Yitzhak Navon, Israel’s First Sephardic President, Buried in Jerusalem
Israel’s fifth president, Yitzhak Navon, was buried in a state funeral on Mount Herzl.
Navon , Israel’s first Separdi president, died Friday at the age of 94. His body lay in state on Sunday morning before his funeral at noon, attended by his family, current Israeli leaders and former Israeli leaders.
In his eulogy at the funeral, Israeli Prime Minister Benjamin Netanyahu called Navon “a jewel that adorned our capital, Jerusalem.”
“Israel’s heritage was his guiding principle as president, especially the heritage of Sephardic Jewish communities, and he also worked to advance this heritage among all parts of the nation as deputy prime minister, minister of education and culture and – of course – as president. I will always remember the clarity of his spoken Hebrew. The love of Jerusalem was embedded deep in his heart; this was the city in which he grew up and lived, and wrote books to which he was deeply linked. He will be remembered as a president who brought people together; his memory will be enshrined in the heart of the nation,” Netanyahu had said earlier on Sunday at the beginning of the weekly Cabinet meeting.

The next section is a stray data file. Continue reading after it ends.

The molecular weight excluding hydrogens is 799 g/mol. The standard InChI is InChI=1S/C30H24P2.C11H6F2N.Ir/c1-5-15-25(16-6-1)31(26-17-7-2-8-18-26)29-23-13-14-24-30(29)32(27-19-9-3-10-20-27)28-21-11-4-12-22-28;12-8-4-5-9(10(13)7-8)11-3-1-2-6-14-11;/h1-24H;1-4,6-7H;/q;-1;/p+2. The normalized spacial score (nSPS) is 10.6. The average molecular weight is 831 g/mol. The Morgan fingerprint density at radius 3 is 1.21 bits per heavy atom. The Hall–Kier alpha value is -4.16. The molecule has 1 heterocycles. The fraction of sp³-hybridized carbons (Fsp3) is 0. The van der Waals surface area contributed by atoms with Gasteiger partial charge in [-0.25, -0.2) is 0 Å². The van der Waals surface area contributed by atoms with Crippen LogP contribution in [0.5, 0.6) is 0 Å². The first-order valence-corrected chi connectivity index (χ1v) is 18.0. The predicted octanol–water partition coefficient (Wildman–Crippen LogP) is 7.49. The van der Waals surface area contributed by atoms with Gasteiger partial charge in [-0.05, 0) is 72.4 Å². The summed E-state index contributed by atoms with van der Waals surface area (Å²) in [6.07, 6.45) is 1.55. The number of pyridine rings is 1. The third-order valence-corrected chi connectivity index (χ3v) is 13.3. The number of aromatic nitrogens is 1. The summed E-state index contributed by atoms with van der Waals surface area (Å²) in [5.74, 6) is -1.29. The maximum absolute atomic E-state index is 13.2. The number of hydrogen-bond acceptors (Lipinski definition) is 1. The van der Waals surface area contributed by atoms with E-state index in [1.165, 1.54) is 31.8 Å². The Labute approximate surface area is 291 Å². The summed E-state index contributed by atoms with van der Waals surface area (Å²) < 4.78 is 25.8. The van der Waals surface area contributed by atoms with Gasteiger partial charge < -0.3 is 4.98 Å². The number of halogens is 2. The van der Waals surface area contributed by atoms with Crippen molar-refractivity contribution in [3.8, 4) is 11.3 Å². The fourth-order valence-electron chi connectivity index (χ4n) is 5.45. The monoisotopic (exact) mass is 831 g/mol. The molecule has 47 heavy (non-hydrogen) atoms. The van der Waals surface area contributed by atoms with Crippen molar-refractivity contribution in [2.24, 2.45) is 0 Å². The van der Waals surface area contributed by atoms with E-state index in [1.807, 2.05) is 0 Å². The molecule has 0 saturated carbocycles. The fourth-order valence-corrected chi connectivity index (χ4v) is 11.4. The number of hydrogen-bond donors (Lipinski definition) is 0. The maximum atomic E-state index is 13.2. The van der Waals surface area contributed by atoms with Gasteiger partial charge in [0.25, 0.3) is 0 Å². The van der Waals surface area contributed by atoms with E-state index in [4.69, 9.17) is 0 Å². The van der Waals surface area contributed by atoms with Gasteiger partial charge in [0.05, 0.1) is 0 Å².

Current Israeli President Reuven Rivlin, who also eulogized Navon at the funeral, said in an earlier statement that Navon “created a new style and practice for the presidency. Yitzchak was a noble man, unceremoniously aristocratic, a president who came from the people, and whom the people greatly loved and appreciated.”
Navon was born in 1921 to a Sephardi family who had lived in Jerusalem for over 300 years.
He worked as a teacher and in the 1940s became an officer in the Haganah, which later became the Israel Defense Forces. He was one of the closest advisors to Israel’s first prime minister, David Ben-Gurion, and also served as private secretary to Israel’s first foreign minister, Moshe Sharet.
He served in four Knessets, becoming one of the Labor Party’s most respected members. He was president from 1978 to 1983 and chose not to vie for the position a second time, preferring to serve again in the Knesset.
He was the first Israeli president to visit Egypt, and threatened to resign unless an investigation committee was set up to look at the events that took place in 1982 at the Sabra and Shatila refugee camp.
He was the author of several books and a play.